• "[W]e made significant progress streamlining our global logistics and delivery operations at higher volumes, enabling cost efficiencies and improvements to our working capital position," the company said.

What's next: All eyes now turn to the company's Q2 financial report slated for release in coming weeks — looking to see if Tesla reports losses (as expected).

  • Tesla reported a $702 million loss in Q1, which saw much lower deliveries, ending a mini-streak of 2 consecutive profitable quarters.

The big picture: Bloomberg's resident Tesla ace Dana Hull reports...

  • "While the results go a long way toward contradicting Tesla’s doubters, it remains to be seen whether this level of demand is sustainable — or profitable. The $3,750 U.S. federal tax credit buyers were eligible for was cut by half beginning July 1, and deliveries tailed off the last time the incentive shrank."

The intrigue: One question facing Tesla is whether growing sales of its Model 3, which the company hopes can be a mass-market product, are coming at the expense of its more expensive and higher-margin models.

By the numbers: Compare total deliveries in April–June to the Q4, the prior record-holder.

  • In Q2 of 2019, Tesla delivered 77,550 Model 3s, compared to 63,150 in Q4.
  • But, but, but: Combined deliveries of the Model S and Model X were 17,650 — down from 27,550 in Q4.
3. Hot June shatters records

June was by far the warmest on record in Europe and, by a smaller amount, beat the global record for the month, per a new analysis from Europe's Copernicus Climate Change Service.

The big picture: Copernicus said the late June European heatwave, caused by an air mass that originated over the Sahara Desert, "led to the month as a whole being around 1°C above the previous record for June, set in 1999."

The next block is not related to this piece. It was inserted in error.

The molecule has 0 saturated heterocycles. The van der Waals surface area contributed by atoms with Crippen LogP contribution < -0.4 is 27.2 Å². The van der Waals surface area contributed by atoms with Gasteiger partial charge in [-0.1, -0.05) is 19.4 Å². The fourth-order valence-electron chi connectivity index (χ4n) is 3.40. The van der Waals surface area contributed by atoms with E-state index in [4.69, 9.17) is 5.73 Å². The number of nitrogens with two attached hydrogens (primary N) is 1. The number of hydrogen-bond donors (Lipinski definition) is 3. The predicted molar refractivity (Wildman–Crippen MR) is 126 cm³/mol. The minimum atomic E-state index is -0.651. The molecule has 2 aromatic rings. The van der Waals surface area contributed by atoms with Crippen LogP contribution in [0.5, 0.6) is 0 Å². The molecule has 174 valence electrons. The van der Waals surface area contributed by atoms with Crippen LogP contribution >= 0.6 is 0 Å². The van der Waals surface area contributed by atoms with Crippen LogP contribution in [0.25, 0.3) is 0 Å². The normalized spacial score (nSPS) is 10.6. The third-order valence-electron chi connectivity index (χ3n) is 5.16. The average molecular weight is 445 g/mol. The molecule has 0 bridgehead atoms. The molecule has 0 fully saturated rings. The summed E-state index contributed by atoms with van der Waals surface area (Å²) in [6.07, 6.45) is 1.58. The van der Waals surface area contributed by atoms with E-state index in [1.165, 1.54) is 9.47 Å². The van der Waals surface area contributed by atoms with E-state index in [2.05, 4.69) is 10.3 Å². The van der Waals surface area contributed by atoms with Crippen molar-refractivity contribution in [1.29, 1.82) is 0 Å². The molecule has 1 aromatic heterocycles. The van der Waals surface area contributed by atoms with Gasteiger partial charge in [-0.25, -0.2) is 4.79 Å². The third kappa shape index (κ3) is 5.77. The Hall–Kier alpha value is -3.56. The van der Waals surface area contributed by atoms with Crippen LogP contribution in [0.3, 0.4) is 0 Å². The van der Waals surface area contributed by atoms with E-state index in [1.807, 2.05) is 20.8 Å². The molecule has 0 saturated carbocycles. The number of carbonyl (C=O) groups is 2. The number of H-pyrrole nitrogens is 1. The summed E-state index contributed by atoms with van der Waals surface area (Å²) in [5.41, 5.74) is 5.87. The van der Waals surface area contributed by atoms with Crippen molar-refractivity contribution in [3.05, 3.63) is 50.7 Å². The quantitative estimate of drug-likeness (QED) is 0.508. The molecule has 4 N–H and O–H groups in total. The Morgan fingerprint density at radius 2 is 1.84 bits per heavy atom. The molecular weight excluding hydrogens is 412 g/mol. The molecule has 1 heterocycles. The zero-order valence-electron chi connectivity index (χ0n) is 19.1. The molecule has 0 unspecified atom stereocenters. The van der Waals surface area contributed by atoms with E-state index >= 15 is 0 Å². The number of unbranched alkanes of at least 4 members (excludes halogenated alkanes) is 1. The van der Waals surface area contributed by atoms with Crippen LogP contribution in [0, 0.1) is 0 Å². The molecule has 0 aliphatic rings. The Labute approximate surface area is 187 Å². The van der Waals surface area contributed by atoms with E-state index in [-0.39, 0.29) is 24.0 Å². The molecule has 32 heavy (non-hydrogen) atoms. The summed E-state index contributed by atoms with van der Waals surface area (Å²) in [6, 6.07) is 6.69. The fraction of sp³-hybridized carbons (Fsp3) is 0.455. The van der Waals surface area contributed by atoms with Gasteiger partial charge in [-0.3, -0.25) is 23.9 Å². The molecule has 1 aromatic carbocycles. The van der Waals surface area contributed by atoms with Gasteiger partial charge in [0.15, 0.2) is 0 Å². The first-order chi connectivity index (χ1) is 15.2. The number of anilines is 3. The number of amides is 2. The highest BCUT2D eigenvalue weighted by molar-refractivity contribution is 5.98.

• Copernicus, which provides data to the European Union, also reports that June's global average temperature was 0.1°C higher than June of 2016.

Why it matters: Climate change! A separate analysis by a science collaborative called World Weather Attribution finds that human-induced warming has made this kind of heatwave much more likely and severe compared to the beginning of the 20th century.

  • "For the average over France we find that the probability has increased by at least a factor five. ... However, the observations show it could be much higher still, a factor 100 or more," they note in yesterday's report.

Go deeper: June was Europe’s hottest on record as climate change bites (AP)

4. Catch up fast: oil, IPO, climate, LNG, Oregon

Oil markets: Via Reuters, "Oil prices rebounded slightly on Wednesday after a steep fall in the previous session as OPEC and its allies’ decision to extend output cuts was not enough to counter investors’ concerns about the slowing global economy."

Solar: Per Greentech Media, "Sunnova, a leading U.S. residential solar and energy storage company, has filed paperwork to go public on the New York Stock Exchange, in what could be one of the biggest U.S. renewable-energy initial public offerings of recent years."

Climate: "Finland will make it its mission to turn the EU into a climate hero, its prime minister said, as the country took up the six-month rotating presidency of the European Council on Monday," Climate Home News reports.

Natural gas: S&P Global Platts breaks down a Moody's report which finds that growing U.S. LNG exports will create a floor under domestic natural gas prices by relieving some of the glut.

  • "Analysts at the credit rating agency said global demand for US LNG will not be enough to force US gas prices beyond the agency's projected range of $2.50/MMBtu to $3.50/MMBtu for the foreseeable future," they report.
  • "But the LNG demand will be sufficient to prevent gas prices from dropping below that as gas production continues to increase, Moody's said."

States: Via the Oregonian, "Gov. Kate Brown vowed on Monday to take aggressive action on climate change following the surprise, last-minute defeat of Democrats’ high-priority cap-and-trade bill that would have mandated such action."

Ben GemanAmy Harder